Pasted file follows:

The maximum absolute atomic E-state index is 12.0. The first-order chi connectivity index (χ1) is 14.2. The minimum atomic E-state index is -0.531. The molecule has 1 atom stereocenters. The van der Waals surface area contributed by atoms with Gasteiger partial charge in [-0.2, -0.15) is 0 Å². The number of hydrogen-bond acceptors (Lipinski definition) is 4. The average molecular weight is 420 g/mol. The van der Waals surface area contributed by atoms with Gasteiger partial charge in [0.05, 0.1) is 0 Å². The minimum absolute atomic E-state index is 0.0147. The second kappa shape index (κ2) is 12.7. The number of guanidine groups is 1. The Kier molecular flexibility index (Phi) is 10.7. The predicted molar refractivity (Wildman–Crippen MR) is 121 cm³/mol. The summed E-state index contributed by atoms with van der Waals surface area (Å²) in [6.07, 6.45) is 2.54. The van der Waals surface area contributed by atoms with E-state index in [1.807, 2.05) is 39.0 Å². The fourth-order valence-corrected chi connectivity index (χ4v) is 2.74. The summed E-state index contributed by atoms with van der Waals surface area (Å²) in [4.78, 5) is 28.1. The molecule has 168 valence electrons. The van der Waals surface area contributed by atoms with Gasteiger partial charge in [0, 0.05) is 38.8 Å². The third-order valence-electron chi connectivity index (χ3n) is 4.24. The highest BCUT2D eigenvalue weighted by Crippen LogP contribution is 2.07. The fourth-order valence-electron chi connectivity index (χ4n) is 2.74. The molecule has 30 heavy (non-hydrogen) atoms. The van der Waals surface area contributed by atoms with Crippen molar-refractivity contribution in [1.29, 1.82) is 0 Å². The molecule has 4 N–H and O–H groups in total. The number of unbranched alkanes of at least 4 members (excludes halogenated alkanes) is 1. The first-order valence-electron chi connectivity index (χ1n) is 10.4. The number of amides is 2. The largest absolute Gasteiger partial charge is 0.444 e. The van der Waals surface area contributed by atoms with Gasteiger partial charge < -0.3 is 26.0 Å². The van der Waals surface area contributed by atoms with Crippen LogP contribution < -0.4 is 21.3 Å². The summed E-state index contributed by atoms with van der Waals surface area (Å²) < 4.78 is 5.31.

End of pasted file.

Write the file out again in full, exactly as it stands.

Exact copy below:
The maximum absolute atomic E-state index is 12.0. The first-order chi connectivity index (χ1) is 14.2. The minimum atomic E-state index is -0.531. The molecule has 1 atom stereocenters. The van der Waals surface area contributed by atoms with Gasteiger partial charge in [-0.2, -0.15) is 0 Å². The number of hydrogen-bond acceptors (Lipinski definition) is 4. The average molecular weight is 420 g/mol. The van der Waals surface area contributed by atoms with Gasteiger partial charge in [0.05, 0.1) is 0 Å². The minimum absolute atomic E-state index is 0.0147. The second kappa shape index (κ2) is 12.7. The number of guanidine groups is 1. The Kier molecular flexibility index (Phi) is 10.7. The predicted molar refractivity (Wildman–Crippen MR) is 121 cm³/mol. The summed E-state index contributed by atoms with van der Waals surface area (Å²) in [6.07, 6.45) is 2.54. The van der Waals surface area contributed by atoms with E-state index in [1.807, 2.05) is 39.0 Å². The fourth-order valence-corrected chi connectivity index (χ4v) is 2.74. The summed E-state index contributed by atoms with van der Waals surface area (Å²) in [4.78, 5) is 28.1. The molecule has 168 valence electrons. The van der Waals surface area contributed by atoms with Gasteiger partial charge in [0, 0.05) is 38.8 Å². The third-order valence-electron chi connectivity index (χ3n) is 4.24. The highest BCUT2D eigenvalue weighted by Crippen LogP contribution is 2.07. The fourth-order valence-electron chi connectivity index (χ4n) is 2.74. The molecule has 30 heavy (non-hydrogen) atoms. The van der Waals surface area contributed by atoms with Crippen molar-refractivity contribution in [1.29, 1.82) is 0 Å². The molecule has 4 N–H and O–H groups in total. The number of unbranched alkanes of at least 4 members (excludes halogenated alkanes) is 1. The first-order valence-electron chi connectivity index (χ1n) is 10.4. The number of amides is 2. The largest absolute Gasteiger partial charge is 0.444 e. The van der Waals surface area contributed by atoms with Gasteiger partial charge < -0.3 is 26.0 Å². The van der Waals surface area contributed by atoms with Crippen LogP contribution < -0.4 is 21.3 Å². The summed E-state index contributed by atoms with van der Waals surface area (Å²) < 4.78 is 5.31.